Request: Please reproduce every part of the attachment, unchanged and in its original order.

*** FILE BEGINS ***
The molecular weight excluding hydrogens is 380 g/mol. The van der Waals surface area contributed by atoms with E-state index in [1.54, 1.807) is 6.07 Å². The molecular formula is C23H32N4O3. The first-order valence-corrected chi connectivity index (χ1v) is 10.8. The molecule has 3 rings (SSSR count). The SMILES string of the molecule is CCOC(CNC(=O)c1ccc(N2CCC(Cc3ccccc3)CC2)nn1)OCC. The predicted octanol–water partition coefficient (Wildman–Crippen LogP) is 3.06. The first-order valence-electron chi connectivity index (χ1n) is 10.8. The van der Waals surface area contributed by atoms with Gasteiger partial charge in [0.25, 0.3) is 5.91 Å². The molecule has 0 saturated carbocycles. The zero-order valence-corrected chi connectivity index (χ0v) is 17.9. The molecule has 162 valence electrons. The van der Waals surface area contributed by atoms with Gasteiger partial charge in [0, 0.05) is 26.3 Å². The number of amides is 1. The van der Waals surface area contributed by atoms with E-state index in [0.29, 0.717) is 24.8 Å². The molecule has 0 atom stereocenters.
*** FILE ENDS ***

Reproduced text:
The molecular weight excluding hydrogens is 380 g/mol. The van der Waals surface area contributed by atoms with E-state index in [1.54, 1.807) is 6.07 Å². The molecular formula is C23H32N4O3. The first-order valence-corrected chi connectivity index (χ1v) is 10.8. The molecule has 3 rings (SSSR count). The SMILES string of the molecule is CCOC(CNC(=O)c1ccc(N2CCC(Cc3ccccc3)CC2)nn1)OCC. The predicted octanol–water partition coefficient (Wildman–Crippen LogP) is 3.06. The first-order valence-electron chi connectivity index (χ1n) is 10.8. The van der Waals surface area contributed by atoms with Gasteiger partial charge in [0.25, 0.3) is 5.91 Å². The molecule has 0 saturated carbocycles. The zero-order valence-corrected chi connectivity index (χ0v) is 17.9. The molecule has 162 valence electrons. The van der Waals surface area contributed by atoms with Gasteiger partial charge in [0, 0.05) is 26.3 Å². The number of amides is 1. The van der Waals surface area contributed by atoms with E-state index in [0.29, 0.717) is 24.8 Å². The molecule has 0 atom stereocenters.